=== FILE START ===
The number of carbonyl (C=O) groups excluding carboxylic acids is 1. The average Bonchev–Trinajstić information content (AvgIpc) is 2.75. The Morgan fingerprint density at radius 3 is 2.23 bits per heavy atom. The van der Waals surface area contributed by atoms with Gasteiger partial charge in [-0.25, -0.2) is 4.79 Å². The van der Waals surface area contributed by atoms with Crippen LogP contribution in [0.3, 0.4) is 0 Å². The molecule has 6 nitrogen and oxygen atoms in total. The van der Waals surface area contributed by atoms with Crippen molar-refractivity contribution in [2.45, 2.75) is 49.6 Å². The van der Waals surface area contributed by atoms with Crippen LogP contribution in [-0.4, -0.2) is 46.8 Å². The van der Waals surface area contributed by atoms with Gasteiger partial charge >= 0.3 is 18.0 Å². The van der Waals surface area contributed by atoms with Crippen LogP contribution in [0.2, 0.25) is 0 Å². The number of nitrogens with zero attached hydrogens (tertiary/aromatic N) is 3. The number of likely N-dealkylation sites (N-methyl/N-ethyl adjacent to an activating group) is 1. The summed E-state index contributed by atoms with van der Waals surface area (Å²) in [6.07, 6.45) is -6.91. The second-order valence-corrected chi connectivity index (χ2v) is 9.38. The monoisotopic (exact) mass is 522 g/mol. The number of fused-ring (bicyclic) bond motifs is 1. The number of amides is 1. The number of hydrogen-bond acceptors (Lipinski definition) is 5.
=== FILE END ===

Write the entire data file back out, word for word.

The number of carbonyl (C=O) groups excluding carboxylic acids is 1. The average Bonchev–Trinajstić information content (AvgIpc) is 2.75. The Morgan fingerprint density at radius 3 is 2.23 bits per heavy atom. The van der Waals surface area contributed by atoms with Gasteiger partial charge in [-0.25, -0.2) is 4.79 Å². The van der Waals surface area contributed by atoms with Crippen LogP contribution in [0.3, 0.4) is 0 Å². The molecule has 6 nitrogen and oxygen atoms in total. The van der Waals surface area contributed by atoms with Crippen molar-refractivity contribution in [2.45, 2.75) is 49.6 Å². The van der Waals surface area contributed by atoms with Crippen LogP contribution in [-0.4, -0.2) is 46.8 Å². The van der Waals surface area contributed by atoms with Gasteiger partial charge >= 0.3 is 18.0 Å². The van der Waals surface area contributed by atoms with Crippen LogP contribution in [0.2, 0.25) is 0 Å². The number of nitrogens with zero attached hydrogens (tertiary/aromatic N) is 3. The number of likely N-dealkylation sites (N-methyl/N-ethyl adjacent to an activating group) is 1. The summed E-state index contributed by atoms with van der Waals surface area (Å²) in [6.07, 6.45) is -6.91. The second-order valence-corrected chi connectivity index (χ2v) is 9.38. The monoisotopic (exact) mass is 522 g/mol. The number of fused-ring (bicyclic) bond motifs is 1. The number of amides is 1. The number of hydrogen-bond acceptors (Lipinski definition) is 5.